Thursday, 4 July 2013

On the radio again...

Boris Johnson has called for drilling companies to leave 'no stone unfracked' in their quest for shale gas, even if it means drilling under London (paywalled link).

Here's your favourite applied geophysicist talking to BBC Radio London about his comments:

At first glance, drilling in London seems a little crazy - surely there's not enough space! However, when you look across at the US, there is drilling in close proximity to large cities, most notably in and around Dallas-Fort Worth, where there are, for example, well pads within Dallas Airport, and on the University Campus. It is common practice to tuck these sites away in industrial estates, and to build pre-fab mock-buildings around the pad so that it cannot be seen. 

However, I suspect that it will be a while before shale gas drilling ever comes to London. Firstly, it's not clear whether there's any gas under London to exploit - companies are at present looking further to the south, in places like Balcombe. The BGS will be releasing a report covering the south of England next year, so we will have to wait until then to know for sure whether there's anything under London.

Moreover, even if there is economically recoverable shale gas under London, I think it will be a while before anyone moves to try to extract it. Although drilling in urban areas is possible, it is more expensive and challenging than drilling in relatively empty countryside. Moreover, we've already seen that there are huge volumes of shale gas to the north. I suspect that companies will be focusing their energies on the Bowland for the coming years - this will be the formation that determines whether UK shale gas succeeds or fails.


  1. So re the wastewater at Fort-Worth, given the absence of ponds and what seems like the modest size of the tanks relative to the total water requirement for the lifetime of the well, it seems quite likely they are re-injecting the wastewater (which is after all the preferred method of wastewater disposal for the oil and gas industry in the USA, is it not)?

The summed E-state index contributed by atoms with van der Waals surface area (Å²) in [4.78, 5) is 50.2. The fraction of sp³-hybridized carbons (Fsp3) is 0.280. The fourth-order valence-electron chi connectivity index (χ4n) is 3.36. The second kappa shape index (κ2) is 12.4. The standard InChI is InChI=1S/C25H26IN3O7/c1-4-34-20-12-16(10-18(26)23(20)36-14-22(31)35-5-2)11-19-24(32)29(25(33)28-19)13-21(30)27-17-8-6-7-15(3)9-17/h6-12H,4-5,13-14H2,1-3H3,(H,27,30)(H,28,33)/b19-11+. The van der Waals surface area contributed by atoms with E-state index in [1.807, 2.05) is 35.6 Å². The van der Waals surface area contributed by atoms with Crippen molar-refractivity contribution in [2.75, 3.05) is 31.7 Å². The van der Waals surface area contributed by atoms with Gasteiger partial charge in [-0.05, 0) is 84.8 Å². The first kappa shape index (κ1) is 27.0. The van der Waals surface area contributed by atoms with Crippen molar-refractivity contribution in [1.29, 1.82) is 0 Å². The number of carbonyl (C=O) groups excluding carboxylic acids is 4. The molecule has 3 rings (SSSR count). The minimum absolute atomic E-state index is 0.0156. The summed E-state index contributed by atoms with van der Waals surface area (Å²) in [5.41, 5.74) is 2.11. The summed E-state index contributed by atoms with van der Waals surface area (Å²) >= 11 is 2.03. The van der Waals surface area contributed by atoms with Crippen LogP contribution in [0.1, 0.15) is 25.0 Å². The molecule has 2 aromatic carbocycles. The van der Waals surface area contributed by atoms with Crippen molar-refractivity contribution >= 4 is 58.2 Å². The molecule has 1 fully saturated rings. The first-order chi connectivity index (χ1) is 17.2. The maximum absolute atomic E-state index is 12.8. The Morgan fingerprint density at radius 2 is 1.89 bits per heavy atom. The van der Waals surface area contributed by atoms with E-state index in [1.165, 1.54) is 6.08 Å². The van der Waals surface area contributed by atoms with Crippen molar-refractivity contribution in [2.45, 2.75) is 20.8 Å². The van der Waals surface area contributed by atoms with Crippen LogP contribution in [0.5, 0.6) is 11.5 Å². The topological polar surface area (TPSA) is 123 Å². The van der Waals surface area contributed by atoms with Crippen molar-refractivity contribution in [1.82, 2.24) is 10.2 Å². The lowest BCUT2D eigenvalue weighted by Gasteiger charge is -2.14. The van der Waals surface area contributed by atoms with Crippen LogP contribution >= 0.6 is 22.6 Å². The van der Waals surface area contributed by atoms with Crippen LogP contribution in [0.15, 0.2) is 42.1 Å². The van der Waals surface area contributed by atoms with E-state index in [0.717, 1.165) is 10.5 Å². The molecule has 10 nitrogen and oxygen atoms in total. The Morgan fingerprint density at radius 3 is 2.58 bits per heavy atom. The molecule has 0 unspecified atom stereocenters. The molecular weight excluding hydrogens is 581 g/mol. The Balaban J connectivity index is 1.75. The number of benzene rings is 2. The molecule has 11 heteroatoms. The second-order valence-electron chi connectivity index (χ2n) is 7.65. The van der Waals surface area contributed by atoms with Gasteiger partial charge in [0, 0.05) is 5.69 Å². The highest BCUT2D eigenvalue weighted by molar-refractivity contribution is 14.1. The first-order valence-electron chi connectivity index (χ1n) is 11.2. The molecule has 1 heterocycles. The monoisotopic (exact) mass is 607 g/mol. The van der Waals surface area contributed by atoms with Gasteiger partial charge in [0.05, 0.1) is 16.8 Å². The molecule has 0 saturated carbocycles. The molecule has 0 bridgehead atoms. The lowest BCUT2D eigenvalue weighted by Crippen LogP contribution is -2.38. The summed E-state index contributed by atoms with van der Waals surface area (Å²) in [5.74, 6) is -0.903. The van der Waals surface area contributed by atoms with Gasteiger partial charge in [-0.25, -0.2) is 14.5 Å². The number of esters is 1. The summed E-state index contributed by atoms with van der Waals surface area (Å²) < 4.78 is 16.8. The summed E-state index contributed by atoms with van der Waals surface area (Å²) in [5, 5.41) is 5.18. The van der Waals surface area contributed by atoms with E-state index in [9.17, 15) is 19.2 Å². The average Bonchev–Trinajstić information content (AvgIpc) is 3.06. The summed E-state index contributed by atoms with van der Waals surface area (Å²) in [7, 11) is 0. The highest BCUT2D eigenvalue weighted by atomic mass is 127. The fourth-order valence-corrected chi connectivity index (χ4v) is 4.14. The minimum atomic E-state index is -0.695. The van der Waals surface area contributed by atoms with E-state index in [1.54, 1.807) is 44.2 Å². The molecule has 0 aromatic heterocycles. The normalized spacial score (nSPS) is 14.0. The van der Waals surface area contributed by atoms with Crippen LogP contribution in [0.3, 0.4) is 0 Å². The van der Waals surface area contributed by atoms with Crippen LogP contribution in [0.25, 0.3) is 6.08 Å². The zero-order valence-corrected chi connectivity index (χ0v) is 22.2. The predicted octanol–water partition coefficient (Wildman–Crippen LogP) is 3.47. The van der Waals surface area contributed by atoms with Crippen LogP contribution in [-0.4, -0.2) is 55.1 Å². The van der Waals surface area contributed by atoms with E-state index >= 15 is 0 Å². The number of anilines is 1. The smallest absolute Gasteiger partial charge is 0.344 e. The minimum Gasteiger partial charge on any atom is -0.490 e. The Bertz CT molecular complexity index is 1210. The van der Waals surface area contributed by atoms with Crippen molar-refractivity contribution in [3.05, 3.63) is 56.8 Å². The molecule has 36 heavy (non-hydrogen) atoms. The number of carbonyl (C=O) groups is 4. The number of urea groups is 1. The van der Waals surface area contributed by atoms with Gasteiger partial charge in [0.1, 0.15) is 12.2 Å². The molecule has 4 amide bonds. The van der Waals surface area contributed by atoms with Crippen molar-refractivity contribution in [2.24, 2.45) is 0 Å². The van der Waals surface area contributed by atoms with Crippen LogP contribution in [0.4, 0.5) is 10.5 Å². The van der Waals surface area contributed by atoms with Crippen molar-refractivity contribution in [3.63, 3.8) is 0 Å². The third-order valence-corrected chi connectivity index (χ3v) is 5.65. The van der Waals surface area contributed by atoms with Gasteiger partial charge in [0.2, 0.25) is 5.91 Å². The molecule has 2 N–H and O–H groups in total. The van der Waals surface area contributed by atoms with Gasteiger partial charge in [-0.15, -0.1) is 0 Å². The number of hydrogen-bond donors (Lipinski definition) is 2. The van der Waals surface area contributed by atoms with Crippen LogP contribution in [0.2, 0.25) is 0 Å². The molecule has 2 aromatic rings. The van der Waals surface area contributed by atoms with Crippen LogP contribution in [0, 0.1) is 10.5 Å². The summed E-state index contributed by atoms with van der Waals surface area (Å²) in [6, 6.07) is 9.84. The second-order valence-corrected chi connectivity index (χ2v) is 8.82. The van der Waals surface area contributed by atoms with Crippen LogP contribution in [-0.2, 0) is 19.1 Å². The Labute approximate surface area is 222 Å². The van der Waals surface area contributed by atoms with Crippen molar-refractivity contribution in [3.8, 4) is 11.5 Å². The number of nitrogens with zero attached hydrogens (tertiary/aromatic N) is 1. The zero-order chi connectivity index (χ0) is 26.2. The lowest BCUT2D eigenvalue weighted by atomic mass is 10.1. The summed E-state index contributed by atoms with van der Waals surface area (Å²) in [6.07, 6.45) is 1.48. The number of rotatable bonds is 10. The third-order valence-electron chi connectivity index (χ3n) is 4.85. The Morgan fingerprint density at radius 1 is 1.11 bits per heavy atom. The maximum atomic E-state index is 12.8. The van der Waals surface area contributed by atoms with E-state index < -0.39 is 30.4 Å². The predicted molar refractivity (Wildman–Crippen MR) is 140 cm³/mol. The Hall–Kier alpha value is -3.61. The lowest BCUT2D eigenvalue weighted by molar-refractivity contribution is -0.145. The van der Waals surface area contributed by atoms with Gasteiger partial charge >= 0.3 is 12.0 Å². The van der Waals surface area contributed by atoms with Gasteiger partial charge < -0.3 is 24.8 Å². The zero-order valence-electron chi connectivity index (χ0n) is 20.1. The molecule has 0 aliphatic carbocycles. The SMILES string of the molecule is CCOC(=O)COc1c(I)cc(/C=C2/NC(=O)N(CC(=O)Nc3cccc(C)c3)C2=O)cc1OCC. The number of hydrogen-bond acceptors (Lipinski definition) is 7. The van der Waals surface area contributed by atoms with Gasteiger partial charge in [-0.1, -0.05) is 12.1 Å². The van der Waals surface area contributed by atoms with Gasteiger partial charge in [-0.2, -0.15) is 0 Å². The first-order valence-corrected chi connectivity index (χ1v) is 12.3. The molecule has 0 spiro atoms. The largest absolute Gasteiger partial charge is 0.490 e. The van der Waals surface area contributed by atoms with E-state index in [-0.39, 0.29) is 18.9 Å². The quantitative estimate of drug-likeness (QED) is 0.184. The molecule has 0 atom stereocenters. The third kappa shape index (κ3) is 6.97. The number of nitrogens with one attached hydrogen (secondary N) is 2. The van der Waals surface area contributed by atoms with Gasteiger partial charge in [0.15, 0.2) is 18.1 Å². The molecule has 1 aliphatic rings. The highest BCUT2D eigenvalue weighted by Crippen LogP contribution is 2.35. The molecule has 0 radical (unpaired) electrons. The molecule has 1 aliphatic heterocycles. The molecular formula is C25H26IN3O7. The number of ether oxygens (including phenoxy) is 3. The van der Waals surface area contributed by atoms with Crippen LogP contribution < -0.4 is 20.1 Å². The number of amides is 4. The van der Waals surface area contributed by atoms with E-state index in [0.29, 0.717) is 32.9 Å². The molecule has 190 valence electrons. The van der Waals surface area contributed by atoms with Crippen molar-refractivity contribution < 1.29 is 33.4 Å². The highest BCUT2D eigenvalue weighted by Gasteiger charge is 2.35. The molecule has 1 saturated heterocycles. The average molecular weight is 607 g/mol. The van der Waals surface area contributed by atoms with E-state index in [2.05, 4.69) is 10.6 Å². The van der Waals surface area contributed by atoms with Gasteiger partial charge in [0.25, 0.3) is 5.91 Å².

1. Hi Anon,

      I think maybe you've misunderstood the hydraulic fracturing process? The waste water is all produced in a couple of days after fracturing. After that, very little waste water is produced, so the small tanks you see are sufficient.

      During the actual hydraulic fracturing process (which would have lasted a couple of weeks, I imagine, for multi-stage lateral wells), there would have been larger tanks to store the flowback water. This fluid will then have been transported either to a processing facility, where it is cleaned and returned to the water system, or to a re-injection facility. Once the hydraulic fracturing process is complete, larger tanks can be removed, leaving what you see in the pictures.

      Fluid will not be re-injected from these pads - there are separate re-injection facilities for waste fluid injection (often these take waste fluid from conventional oil/gas operations as well as waste from shale).